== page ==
And “Thou shalt not” writ over the door;
So I turn’d to the Garden of Love
That so many sweet flowers bore;

And I saw it was filled with graves,
And tomb-stones where flowers should be;
And Priests in black gowns were walking their rounds,
And binding with briars my joys & desires.

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7 Comments leave one →
  1. March 31, 2011 2:57 pm

    >Ah parental ownership. Here's Elizabethology for you on that particular notion: when my sons succeed, I always say "hey, it's not MY fault!" And it's not original, I stole it from my brother Doug.

  2. March 31, 2011 3:49 pm

    >I first encountered the play version of Spring Awakening when I was working at an arts camp in college. My roommate, the high school drama teacher, decided to break with the camp tradition of performing nice polite pieces like Our Town or I Remember Mama and did Spring Awakening. It was a bit of a shocker to some and my roommate had to fight for it, but those kids were impressive and very into it. I thought the idea of turning it into a musical was kind of twisted when I first heard of it, but I've hear bits and pieces (mostly from Glee singers who used to be in the cast) and would like to see it when it's in Chicago. Also, that Blake poem is one that horrified me as a child. Such a child-like rhyme, such pretty imagery, such a depressing message.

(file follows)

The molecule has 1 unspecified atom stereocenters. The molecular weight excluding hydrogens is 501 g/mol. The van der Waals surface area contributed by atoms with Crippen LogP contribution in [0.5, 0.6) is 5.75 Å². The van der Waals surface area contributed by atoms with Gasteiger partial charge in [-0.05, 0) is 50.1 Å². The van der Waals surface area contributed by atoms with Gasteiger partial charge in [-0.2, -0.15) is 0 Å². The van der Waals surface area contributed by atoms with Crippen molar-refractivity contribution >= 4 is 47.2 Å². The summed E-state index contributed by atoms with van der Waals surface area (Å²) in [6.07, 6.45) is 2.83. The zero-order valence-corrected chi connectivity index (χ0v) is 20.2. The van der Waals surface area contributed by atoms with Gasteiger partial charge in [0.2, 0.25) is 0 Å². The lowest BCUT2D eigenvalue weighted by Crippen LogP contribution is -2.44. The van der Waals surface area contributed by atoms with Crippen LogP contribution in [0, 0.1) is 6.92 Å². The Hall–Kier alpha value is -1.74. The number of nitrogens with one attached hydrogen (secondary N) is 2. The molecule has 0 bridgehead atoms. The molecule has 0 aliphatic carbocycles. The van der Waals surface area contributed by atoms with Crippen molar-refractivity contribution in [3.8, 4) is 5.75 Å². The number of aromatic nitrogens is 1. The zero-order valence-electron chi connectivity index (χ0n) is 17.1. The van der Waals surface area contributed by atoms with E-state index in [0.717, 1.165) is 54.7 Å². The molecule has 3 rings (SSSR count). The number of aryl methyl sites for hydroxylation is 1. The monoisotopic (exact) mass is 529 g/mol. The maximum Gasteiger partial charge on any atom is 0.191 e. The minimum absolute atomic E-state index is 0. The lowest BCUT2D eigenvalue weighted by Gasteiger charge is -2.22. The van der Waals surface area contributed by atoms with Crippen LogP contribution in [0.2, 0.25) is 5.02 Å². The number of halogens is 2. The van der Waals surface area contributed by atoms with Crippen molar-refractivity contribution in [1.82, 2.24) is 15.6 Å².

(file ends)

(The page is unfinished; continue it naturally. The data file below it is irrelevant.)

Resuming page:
3. March 31, 2011 4:33 pm

    >I have never heard of the play or the musical so….um….I'm glad you enjoyed it.I think when I had my second child, who is so very different from the first, I realized how small my role in shaping them would be. Oh, sure, I love them and encourage and feed and nurture and clothe, blah blah blah, but I don't own their head or their internal drive.

  4. March 31, 2011 6:07 pm

    >I'm really curious to see this one at some point. It definitely adresses some themes that aren't too common in musicals. Sounds fascinating though.

  5. March 31, 2011 9:42 pm

    >I have never heard of this at all and I read this at first thinking oh, a musical and then — wait, Franz Wedekind? Jonathan Franzen? Odes to masturbation? What? West Virginia? So now I am interested. And Blake is so like that — what a nice and simple poem — what? what?

  6. April 1, 2011 2:00 am

    >I like your reading of the play much more than I like Franzen's — it resonates with how I understand the musical. I'm jealous you got to see it in person!

  7. April 1, 2011 2:50 pm

    >Elizabeth, that's a good line.Harriet, college age strikes me as the right age for performing the play, and 14-17 is the right age for the audience.The musical has a broader appeal, which I find true for most musicals versus straight plays.The same tour we saw–which was excellent– will be in Chicago May 3-8 at the Ford Center/Oriental Theatre with tickets at broadwayinchicago.com. One of the tour details I didn't mention is that one of the schoolboys has dyed his hair to enhance his resemblance to Draco Malfoy. Since they all have funny hair, we thought that was a good touch.FreshHell, I think the primary caregiver has to acknowledge the individuality of the child to a greater extent than more distant figures like 19th-C fathers or schoolmasters. That can lead to other kinds of identification, though, like confusing what the adult wants with what she/he wants for the child.Avid Reader, it does appeal to a younger audience than most big-budget shows.Readersguide, as you and Harriet both point out, Blake poems can look simple when you first come across them. The painting for this one is all dark and thorny, though.Kim, I'd be interested in how someone your age sees some of these issues. Chicago…May 3-8…